Affirmative Action (Positive Discrimination)


The term affirmative action refers to a hiring practice that favors individuals that may have been discriminated against in the past.  Affirmative action programs attempt to provide employment opportunities on a non-discriminatory basis.


Also referred to as positive discrimination, the objective of affirmative action programs is to ensure everyone has an equal opportunity in the workplace.  While typically associated with the hiring process, a company's affirmative action program can extend into areas such as placement, compensation, promotional opportunities, transfers, training, disciplinary actions, as well as termination.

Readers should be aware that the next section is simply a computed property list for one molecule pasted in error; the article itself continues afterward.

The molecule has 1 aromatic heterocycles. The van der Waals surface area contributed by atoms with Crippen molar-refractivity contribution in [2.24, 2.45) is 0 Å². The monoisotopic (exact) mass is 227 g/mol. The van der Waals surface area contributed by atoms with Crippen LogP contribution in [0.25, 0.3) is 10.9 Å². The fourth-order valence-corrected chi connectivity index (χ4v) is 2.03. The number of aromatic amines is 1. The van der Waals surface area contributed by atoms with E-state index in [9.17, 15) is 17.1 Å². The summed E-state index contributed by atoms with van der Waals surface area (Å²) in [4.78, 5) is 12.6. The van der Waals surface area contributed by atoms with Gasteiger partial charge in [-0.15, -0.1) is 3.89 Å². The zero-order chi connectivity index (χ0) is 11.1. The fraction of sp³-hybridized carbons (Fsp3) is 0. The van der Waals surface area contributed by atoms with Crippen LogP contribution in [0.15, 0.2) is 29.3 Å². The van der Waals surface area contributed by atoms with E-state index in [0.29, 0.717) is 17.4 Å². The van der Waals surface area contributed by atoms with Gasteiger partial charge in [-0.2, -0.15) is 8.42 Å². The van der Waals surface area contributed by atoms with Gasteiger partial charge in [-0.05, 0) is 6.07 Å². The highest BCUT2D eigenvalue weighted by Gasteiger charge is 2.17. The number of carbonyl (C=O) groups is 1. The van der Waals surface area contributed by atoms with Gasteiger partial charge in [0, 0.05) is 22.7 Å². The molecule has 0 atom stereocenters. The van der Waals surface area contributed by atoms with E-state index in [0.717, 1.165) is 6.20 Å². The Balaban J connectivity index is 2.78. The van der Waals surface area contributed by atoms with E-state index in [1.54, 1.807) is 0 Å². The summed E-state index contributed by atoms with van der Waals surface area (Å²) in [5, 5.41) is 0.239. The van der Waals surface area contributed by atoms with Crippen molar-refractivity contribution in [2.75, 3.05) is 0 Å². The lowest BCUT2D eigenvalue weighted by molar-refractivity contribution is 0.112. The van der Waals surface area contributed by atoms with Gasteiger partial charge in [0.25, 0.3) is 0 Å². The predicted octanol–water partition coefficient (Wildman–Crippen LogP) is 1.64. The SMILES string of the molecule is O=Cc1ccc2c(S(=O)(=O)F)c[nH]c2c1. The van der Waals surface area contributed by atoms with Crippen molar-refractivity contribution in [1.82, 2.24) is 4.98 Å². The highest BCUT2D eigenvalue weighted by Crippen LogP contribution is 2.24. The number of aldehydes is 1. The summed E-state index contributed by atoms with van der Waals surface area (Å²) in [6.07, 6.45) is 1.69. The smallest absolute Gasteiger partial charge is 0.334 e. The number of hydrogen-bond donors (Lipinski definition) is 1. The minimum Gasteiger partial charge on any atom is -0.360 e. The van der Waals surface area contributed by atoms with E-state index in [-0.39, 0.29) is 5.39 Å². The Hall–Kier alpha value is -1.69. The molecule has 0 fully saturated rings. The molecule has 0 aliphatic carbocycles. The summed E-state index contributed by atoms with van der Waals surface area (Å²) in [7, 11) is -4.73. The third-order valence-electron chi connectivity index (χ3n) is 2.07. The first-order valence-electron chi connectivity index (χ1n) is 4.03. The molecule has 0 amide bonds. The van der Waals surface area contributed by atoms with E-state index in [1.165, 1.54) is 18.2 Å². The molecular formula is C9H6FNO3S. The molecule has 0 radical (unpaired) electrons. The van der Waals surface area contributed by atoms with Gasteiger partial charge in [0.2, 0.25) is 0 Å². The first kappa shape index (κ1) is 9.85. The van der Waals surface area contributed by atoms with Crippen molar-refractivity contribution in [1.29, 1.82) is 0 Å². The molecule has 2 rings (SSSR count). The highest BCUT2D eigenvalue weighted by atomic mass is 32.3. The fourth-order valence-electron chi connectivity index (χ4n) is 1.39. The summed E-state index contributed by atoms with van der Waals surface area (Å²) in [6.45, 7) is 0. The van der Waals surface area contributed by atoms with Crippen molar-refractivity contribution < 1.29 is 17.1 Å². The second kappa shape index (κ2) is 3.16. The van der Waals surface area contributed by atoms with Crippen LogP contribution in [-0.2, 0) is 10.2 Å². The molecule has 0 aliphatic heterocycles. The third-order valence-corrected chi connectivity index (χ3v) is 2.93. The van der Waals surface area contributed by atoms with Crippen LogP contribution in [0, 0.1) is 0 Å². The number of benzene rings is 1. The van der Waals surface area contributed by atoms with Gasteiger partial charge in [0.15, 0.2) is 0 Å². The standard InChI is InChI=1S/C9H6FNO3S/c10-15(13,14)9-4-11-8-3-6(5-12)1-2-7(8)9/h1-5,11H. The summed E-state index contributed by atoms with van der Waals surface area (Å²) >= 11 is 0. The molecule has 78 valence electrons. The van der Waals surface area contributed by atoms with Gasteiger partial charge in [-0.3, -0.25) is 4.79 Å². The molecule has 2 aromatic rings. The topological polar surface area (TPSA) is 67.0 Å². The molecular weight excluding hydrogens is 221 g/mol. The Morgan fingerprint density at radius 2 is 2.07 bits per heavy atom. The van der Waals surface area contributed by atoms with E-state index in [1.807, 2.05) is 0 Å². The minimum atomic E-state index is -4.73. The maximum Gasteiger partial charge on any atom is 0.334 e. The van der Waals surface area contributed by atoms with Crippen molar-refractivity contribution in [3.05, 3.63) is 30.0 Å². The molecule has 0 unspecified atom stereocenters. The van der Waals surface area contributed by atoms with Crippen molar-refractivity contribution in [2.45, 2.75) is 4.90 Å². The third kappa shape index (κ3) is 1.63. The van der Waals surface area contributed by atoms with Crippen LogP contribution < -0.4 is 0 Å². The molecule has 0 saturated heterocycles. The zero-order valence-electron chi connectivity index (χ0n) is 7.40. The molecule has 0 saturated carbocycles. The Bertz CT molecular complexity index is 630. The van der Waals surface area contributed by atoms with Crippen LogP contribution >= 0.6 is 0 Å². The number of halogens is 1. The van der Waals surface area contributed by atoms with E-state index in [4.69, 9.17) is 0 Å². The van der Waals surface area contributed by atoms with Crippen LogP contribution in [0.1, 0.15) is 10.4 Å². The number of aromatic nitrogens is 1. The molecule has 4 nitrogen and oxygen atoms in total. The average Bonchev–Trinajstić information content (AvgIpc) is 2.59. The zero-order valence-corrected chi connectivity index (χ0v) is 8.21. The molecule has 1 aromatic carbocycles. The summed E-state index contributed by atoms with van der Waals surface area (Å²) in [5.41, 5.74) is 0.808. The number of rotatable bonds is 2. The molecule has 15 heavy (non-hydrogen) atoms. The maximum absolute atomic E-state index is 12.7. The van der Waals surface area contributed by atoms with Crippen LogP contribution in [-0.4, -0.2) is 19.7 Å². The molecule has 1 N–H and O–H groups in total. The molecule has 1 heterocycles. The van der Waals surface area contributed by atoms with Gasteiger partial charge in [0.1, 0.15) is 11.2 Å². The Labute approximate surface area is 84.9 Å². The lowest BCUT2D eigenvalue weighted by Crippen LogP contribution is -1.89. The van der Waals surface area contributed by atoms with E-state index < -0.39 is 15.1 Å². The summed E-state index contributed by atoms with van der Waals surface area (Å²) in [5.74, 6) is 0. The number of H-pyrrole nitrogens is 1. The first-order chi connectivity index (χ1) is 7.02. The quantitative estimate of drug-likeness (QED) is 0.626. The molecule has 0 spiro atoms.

Affirmative action programs are rooted in the National Labor Relations Act of 1935.  However, the Civil Rights Act of 1964 clearly outlawed discrimination based on race, color, religion, gender, or national origin.  In the years that followed, protected characteristics grew to include creed, ancestry, age, disability (physical or perceived), marital status, gender, veteran status, or any other obligation to serve in the Armed Forces of the United States.

Contractors and subcontractors to the federal government are required to take affirmative action to recruit qualified minorities, women, people with disabilities, as well as veterans.

Related Terms

active job search, age discrimination, Americans with Disabilities Act, applicant pool, Equal Employment Opportunity, USERRA, Occupational Safety and Health Act, short-term disability, unemployment discrimination, whistleblower, wrongful demotion